The 2020 version of PB 1768, Insect Management Recommendations for Field Crops (and pasture), is now available. The guide has gone through substantial revision this year and closely matches the content on the mobile friendly Disease and Insect Field Guides at https://guide.utcrops.com/. Hard copies will be available soon and distributed through county extension offices and at various educational meetings.
The annual West Tennessee Grain and Soybean Producer’s Conference will be held at the Dyersburg fairgrounds on Thursday, February 6th. Continue reading
Tennessee Certified Pesticide Applicators must take recertification training in 2020. The recertification training is good for three years. In addition, those who will be spraying Engenia, Tavium, FeXapam or XtendiMax on Xtend crops must take dicamba training in 2020. A new addition from the EPA will be the requirement that anyone who purchases, mixes or applies a paraquat-containing herbicide to take the “How to Safely Use and Handle Paraquat-Containing Products” training module. Continue reading
The 2020 Middle Tennessee Grain Conference will be held at the UT Space Institute in Tullahoma, TN on February 4th. Registration begins at 7:30 AM with the program starting at 8:30 AM. Participants are asked to pre-register at their local UT Extension Office until noon on January 31. Payment will also be accepted at the door. The $10 registration fee includes the program, refreshments, lunch, a conference cap, and a proceeding notebook.
Pesticide/dicamba re-certification will also be offered at 2:30 PM. Additional details, including the registration form are available at Middle TN Grain Conference Flyer.
Tennessee held the Top Bean soybean yield contest in 2019, as a collaboration between UT Extension and the Tennessee Soybean Promotion Council. Dry, hot weather in September and excess rains in October and November, created some yield challenges for soybean producers who planted late, but yields for early planted beans were good to excellent. Most higher yield entries were from early (late April or early May) planted soybeans planted on narrow rows.
For the contest, Tennessee was divided into five districts with first and second-place winners in each district. The district fist-place winners automatically competed for Top Bean state yield champion in irrigated and nonirrigated production. Congratulations to Mr. Brad Burks (Lauderdale county) who is the 2019 state winner for irrigated soybean production with 100.2 bushels/acre, and to Mr. Eric Reed (Lincoln county) who is the state winner for nonirrigated soybean production with 89.2 bushels/acre. All district and state winners will receive additional recognition at their local Grain Conferences in February.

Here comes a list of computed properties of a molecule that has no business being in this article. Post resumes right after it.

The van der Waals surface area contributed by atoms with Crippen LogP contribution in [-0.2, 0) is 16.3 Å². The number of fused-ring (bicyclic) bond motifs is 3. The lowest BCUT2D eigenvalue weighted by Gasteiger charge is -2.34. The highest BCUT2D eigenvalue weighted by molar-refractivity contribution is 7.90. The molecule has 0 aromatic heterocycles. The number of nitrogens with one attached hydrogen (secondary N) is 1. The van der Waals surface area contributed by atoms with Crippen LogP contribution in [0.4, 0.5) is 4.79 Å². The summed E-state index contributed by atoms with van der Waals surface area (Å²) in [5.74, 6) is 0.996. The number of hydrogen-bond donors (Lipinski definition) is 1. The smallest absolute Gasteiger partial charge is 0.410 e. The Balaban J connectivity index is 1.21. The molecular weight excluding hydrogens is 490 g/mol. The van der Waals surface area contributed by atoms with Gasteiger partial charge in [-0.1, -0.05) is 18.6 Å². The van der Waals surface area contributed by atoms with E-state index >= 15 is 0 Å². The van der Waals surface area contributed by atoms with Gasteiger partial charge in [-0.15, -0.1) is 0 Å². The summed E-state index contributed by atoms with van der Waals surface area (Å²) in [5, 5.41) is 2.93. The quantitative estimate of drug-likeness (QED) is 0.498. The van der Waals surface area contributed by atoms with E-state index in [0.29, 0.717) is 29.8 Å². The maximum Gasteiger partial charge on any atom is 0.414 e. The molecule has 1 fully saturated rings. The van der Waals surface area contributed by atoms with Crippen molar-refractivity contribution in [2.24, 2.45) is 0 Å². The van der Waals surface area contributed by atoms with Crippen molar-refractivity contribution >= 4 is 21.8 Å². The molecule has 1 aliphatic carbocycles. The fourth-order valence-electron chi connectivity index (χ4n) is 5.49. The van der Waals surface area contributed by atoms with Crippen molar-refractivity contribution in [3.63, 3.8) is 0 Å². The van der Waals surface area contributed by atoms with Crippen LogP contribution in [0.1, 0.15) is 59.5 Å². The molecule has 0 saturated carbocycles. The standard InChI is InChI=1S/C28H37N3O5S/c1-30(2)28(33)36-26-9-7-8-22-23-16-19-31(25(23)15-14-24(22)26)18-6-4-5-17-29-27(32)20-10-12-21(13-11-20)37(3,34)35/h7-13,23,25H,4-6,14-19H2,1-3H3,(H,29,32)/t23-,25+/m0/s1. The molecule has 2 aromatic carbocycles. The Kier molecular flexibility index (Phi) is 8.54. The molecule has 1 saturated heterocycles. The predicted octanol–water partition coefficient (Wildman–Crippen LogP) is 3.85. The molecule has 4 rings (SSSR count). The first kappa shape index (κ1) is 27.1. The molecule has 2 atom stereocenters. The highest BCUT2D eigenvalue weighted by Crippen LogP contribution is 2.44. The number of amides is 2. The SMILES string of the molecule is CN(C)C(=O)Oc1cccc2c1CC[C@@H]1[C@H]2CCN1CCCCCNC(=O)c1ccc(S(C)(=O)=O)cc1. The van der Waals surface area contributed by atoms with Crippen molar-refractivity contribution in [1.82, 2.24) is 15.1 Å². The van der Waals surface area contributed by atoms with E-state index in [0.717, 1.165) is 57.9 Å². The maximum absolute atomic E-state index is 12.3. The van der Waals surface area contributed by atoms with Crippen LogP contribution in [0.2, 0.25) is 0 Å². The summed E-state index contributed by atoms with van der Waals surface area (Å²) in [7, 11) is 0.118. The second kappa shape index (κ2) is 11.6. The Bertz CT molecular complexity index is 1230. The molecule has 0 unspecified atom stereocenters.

For a complete listing of district winners and runners-up please click on the link below:
In Tennessee, corn harvest is beginning and soybeans will be right around the corner. Time to start talking about cover crops, in particular, what options are best for your cropping system. Cover crops offer many benefits to cash crop systems, including weed suppression, nutrient credits, improved soil health, pollinator habitat, and more. Many species can be used as cover crops but each differs in the ecological benefits it can provide to a system as well as in its adaptation to production regions in Tennessee. This adaption is highly dependent on management practices, especially time of planting. A species selected as a top performer when planted after corn may not do so well in a system following soybeans, where cover crop planting is two to four weeks later. Planting a poorly adapted species reduces your return on investment in a cover cropping system, so let’s talk about what works in Tennessee. Continue reading
While the majority of soybeans are harvested without the benefit of a harvest aid, there are a few situations where they make sense. Using the right product in the right field at the right timing is key to achieving enhanced dry down without impacting seed quality. Continue reading
As May planted soybeans are approaching full seed, I have received several calls about terminating irrigation. Since this has been a hotter year than the past few years, there is some concern that if water is shut off too early, we may give up some yield. Continue reading